Acute parotitis is a secondary effect described already in 1911 [9], with whole brain 2D external radiotherapy treatment, when upper pole of the gland was included in irradiation field during initial fractions.

This acute reaction was also reported by Bergonie et al. [10] and Ceresole [11], involving 10 and 21 cases, respectively, after head and neck irradiation. Kashima et al. [12] in 1965, described this effect in 22 patients who received single-fraction irradiation, consisting of 15.0-27.5 Gy for a variety of malignancies.

This infrequent effect was described in < 5% of patients at beginning of radiotherapy treatments in areas of the head and neck region [13], during Mantle irradiation [14], whole brain parallel-opposed conformal field treatments [9], and total body irradiation for bone-marrow transplantation [15-17]. Irradiation of salivary glands produces xerostomia, followed by infra-auricular pain and tenderness within 2 to 6 hours post-procedure. The swelling is mostly marked within 12 to 24 hours after irradiation, but rapidly subsides over two to three days. Mild tenderness may persist for up to seven days.

Pathogenesis and morphology of acute parotitis are poorly understood because biopsies are not obtained for obvious reasons. Moreover, etiology of acute parotitis is uncertain, although Kashima et al. [12] noted that 24 hours after irradiation, there was a continued degeneration and loss of acini replacement of acute inflammatory cells by chronic inflammatory cells and fibrosis within lobules. Shannon et al. [18] described a decreased pre-treatment parotid flow after initial treatment with 2.25 Gy, where six of 7 patients experienced no flow following the administration of 2 fractions (4.5 Gy in total).

A close relationship between parotid irradiation and blood amylase levels is well-known [19-21], although individual hypervariability has not been associated with dose [22].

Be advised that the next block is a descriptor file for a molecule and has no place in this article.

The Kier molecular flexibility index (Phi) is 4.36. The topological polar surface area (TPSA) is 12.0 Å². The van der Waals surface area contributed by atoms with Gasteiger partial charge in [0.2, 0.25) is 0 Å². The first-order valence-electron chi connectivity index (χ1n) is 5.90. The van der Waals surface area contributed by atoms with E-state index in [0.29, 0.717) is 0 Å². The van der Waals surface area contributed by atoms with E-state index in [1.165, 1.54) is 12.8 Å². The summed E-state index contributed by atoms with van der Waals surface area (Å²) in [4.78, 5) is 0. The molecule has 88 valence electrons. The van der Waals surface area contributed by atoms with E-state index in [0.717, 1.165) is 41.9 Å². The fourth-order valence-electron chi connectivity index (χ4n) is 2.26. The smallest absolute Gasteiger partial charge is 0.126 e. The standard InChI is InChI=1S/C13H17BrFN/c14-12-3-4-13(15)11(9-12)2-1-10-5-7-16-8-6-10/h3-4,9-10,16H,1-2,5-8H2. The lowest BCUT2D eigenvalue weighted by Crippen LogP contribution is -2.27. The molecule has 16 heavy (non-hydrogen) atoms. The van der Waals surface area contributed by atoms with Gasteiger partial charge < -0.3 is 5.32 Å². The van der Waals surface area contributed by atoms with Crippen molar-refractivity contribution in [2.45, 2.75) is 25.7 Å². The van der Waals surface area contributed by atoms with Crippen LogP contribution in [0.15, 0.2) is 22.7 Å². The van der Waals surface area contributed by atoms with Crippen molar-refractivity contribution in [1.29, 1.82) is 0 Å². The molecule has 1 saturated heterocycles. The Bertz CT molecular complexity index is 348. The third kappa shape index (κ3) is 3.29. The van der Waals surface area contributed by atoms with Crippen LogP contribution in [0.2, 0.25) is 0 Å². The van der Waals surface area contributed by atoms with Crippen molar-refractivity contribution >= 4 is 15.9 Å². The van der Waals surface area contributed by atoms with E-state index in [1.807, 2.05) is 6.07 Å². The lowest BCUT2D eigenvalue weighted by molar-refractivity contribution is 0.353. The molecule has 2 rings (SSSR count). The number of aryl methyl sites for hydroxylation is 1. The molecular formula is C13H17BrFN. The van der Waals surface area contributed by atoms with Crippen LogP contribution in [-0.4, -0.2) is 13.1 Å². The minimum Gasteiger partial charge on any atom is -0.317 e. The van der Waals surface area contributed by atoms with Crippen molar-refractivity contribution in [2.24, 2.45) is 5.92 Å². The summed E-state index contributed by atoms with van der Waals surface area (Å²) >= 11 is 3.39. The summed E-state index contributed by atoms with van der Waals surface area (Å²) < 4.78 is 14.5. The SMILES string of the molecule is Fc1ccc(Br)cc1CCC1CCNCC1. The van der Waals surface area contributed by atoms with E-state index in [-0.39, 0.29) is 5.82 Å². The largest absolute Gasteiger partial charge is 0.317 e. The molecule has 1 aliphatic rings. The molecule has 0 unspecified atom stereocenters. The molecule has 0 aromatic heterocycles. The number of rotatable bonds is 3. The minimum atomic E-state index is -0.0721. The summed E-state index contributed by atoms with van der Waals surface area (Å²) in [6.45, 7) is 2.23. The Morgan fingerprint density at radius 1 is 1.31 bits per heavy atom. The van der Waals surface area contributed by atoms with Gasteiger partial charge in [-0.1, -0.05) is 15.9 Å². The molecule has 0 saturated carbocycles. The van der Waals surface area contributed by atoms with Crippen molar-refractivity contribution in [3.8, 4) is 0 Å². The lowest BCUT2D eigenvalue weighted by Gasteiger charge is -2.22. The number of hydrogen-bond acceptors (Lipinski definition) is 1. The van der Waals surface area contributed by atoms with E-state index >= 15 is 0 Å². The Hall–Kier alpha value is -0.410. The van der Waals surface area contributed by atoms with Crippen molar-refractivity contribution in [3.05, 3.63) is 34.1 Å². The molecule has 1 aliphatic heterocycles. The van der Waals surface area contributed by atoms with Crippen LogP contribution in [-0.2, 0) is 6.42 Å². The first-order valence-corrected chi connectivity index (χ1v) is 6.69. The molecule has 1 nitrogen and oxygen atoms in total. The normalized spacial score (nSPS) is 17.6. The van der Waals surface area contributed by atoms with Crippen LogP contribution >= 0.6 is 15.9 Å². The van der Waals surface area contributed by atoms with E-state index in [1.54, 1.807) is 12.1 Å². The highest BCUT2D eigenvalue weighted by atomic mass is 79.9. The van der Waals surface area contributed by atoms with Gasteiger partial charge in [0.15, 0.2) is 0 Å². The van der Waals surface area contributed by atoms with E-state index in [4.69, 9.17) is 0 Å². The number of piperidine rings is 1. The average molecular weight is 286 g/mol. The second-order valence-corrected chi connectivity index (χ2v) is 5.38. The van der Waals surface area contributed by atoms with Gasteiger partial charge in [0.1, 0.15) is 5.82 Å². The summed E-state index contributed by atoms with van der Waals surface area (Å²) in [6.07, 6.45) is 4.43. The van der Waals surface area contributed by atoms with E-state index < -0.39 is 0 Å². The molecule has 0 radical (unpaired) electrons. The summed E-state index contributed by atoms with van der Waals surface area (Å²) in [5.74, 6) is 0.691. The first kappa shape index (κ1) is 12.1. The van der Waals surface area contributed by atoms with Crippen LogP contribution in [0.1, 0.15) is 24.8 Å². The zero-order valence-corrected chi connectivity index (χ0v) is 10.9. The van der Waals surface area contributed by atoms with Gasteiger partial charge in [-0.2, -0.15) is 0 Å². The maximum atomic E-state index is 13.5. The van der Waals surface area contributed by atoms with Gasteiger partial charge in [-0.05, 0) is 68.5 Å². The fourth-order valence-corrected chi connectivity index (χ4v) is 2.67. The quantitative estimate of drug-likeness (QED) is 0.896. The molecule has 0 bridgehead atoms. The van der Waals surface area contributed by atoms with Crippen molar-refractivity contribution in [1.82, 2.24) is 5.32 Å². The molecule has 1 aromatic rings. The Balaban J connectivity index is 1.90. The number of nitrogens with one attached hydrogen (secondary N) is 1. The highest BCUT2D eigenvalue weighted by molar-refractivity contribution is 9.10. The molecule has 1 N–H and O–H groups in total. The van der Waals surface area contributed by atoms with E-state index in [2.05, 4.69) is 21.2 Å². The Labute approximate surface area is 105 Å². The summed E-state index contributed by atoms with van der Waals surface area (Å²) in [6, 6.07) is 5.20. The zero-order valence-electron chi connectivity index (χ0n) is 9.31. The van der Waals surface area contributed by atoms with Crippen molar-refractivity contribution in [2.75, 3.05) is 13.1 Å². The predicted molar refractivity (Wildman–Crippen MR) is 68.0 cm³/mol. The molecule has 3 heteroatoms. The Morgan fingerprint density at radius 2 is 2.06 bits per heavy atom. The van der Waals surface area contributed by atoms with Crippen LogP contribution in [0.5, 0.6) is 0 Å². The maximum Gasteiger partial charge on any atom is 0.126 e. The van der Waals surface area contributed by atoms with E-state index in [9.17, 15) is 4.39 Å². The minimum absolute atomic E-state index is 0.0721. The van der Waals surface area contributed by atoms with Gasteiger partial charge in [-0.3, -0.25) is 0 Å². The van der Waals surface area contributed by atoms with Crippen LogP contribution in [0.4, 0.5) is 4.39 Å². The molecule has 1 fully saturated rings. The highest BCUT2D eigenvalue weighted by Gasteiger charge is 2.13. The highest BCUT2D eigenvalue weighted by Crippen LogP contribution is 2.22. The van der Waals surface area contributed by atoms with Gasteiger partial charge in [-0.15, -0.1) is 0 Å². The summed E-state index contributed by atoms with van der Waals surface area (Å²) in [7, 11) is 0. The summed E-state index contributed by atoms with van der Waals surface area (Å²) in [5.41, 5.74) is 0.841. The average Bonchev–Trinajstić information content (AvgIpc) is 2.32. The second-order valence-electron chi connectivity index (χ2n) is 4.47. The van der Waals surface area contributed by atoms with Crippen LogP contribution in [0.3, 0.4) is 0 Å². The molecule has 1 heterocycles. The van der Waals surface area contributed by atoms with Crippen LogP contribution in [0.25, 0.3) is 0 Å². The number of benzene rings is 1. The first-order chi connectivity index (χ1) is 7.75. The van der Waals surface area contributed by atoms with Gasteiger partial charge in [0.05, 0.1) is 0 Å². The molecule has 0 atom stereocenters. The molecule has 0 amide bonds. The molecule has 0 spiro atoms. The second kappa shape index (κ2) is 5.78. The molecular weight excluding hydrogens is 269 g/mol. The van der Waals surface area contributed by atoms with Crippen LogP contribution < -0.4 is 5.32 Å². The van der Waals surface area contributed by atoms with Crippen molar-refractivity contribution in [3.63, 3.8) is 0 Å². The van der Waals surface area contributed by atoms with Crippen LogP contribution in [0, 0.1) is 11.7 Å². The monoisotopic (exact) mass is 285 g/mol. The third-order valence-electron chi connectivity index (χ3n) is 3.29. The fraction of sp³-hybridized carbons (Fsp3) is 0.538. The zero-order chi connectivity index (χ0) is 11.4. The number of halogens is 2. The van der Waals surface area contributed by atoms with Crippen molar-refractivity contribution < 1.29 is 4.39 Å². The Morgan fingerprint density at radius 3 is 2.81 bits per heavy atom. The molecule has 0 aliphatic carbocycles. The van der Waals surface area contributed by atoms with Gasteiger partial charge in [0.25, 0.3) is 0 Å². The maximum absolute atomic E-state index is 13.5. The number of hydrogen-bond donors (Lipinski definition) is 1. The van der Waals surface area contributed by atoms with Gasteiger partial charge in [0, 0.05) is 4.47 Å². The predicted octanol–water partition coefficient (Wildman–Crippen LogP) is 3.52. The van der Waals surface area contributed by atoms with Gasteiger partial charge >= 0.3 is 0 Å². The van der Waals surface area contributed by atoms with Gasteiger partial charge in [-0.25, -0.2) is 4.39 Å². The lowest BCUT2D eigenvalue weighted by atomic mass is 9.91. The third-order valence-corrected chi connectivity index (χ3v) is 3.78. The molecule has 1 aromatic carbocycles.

Acute parotitis due to EBRT is described in treatments with partial or total inclusion of the parotid gland. In the presented BT case, the dosimetry was reviewed and the dose in the parotid was evaluated. Dose distribution is presented in Figure 3. To our knowledge, there are no recommended parotid constraints in the published guidelines for skin BT treatments [1-3], nor specific head and neck BT recommendations [23, 24]. In our patient, 8% of the volume of the left parotid gland was included in the CTV (Figure 3), receiving a median dose of 1.31 Gy by each fraction and a total of 13.1 Gy. D2cc was 3.03 Gy, Dmax was 4.30 Gy per fraction, and 30.3 and 43.0 Gy in total dose, respectively. The typical EBRT parotid parameter V30 resulted far from the 50% limit.

Fig. 3

Dosimetry. Pink line: CTV, green line: parotid gland, red line: 100% prescription dose, yellow line: 80% prescription dose, green line: 70% prescription dose

/f/fulltexts/JCB/45428/JCB-13-45428-g003_min.jpg

The parotitis appears with lower doses, as is described in the literature after EBRT. In our opinion, the novelty of this case reported here was that parotitis occurred during BT treatment, where whole volume of the parotid gland was not included as well as the consideration of the intrinsic gradient of BT itself. Although, from a clinical point of view, this was a self-limiting and clinically manageable event, potentially acute effects in these types of treatments should be considered.

Conclusions

In this work, acute parotitis in high-dose-rate (HDR) adjuvant superficial skin brachytherapy after a second superficial brachytherapy fraction within the preauricular area is reported. This rare effect can occur in patients treated with EBRT but also with BT, including superficial BT, when parotid is within the field of irradiation.

Disclosure

The authors report no conflict of interest.